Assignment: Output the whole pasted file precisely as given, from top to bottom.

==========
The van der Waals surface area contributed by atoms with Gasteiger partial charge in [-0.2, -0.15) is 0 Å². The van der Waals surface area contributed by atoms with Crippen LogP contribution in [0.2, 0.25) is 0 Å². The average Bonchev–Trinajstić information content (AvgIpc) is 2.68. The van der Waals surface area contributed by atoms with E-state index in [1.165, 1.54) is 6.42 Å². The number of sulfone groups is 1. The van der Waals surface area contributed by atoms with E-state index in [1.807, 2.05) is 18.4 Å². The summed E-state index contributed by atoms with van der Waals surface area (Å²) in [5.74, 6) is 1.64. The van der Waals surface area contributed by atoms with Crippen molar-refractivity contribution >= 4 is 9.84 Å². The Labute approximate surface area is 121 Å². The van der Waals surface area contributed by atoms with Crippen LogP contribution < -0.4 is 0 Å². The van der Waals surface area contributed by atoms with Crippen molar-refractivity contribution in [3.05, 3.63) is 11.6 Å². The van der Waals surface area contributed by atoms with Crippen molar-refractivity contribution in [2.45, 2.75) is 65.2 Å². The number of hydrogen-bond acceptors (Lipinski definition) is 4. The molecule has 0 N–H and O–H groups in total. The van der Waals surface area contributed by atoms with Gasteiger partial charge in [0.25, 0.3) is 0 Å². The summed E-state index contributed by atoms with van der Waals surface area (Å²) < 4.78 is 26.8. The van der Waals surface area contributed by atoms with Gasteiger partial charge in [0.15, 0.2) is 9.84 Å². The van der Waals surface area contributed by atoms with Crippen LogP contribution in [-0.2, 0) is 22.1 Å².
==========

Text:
The van der Waals surface area contributed by atoms with Gasteiger partial charge in [-0.2, -0.15) is 0 Å². The van der Waals surface area contributed by atoms with Crippen LogP contribution in [0.2, 0.25) is 0 Å². The average Bonchev–Trinajstić information content (AvgIpc) is 2.68. The van der Waals surface area contributed by atoms with E-state index in [1.165, 1.54) is 6.42 Å². The number of sulfone groups is 1. The van der Waals surface area contributed by atoms with E-state index in [1.807, 2.05) is 18.4 Å². The summed E-state index contributed by atoms with van der Waals surface area (Å²) in [5.74, 6) is 1.64. The van der Waals surface area contributed by atoms with Crippen molar-refractivity contribution >= 4 is 9.84 Å². The Labute approximate surface area is 121 Å². The van der Waals surface area contributed by atoms with Crippen LogP contribution < -0.4 is 0 Å². The van der Waals surface area contributed by atoms with Crippen molar-refractivity contribution in [3.05, 3.63) is 11.6 Å². The van der Waals surface area contributed by atoms with Crippen molar-refractivity contribution in [2.45, 2.75) is 65.2 Å². The number of hydrogen-bond acceptors (Lipinski definition) is 4. The molecule has 0 N–H and O–H groups in total. The van der Waals surface area contributed by atoms with Gasteiger partial charge in [0.25, 0.3) is 0 Å². The summed E-state index contributed by atoms with van der Waals surface area (Å²) < 4.78 is 26.8. The van der Waals surface area contributed by atoms with Gasteiger partial charge in [0.15, 0.2) is 9.84 Å². The van der Waals surface area contributed by atoms with Crippen LogP contribution in [-0.2, 0) is 22.1 Å².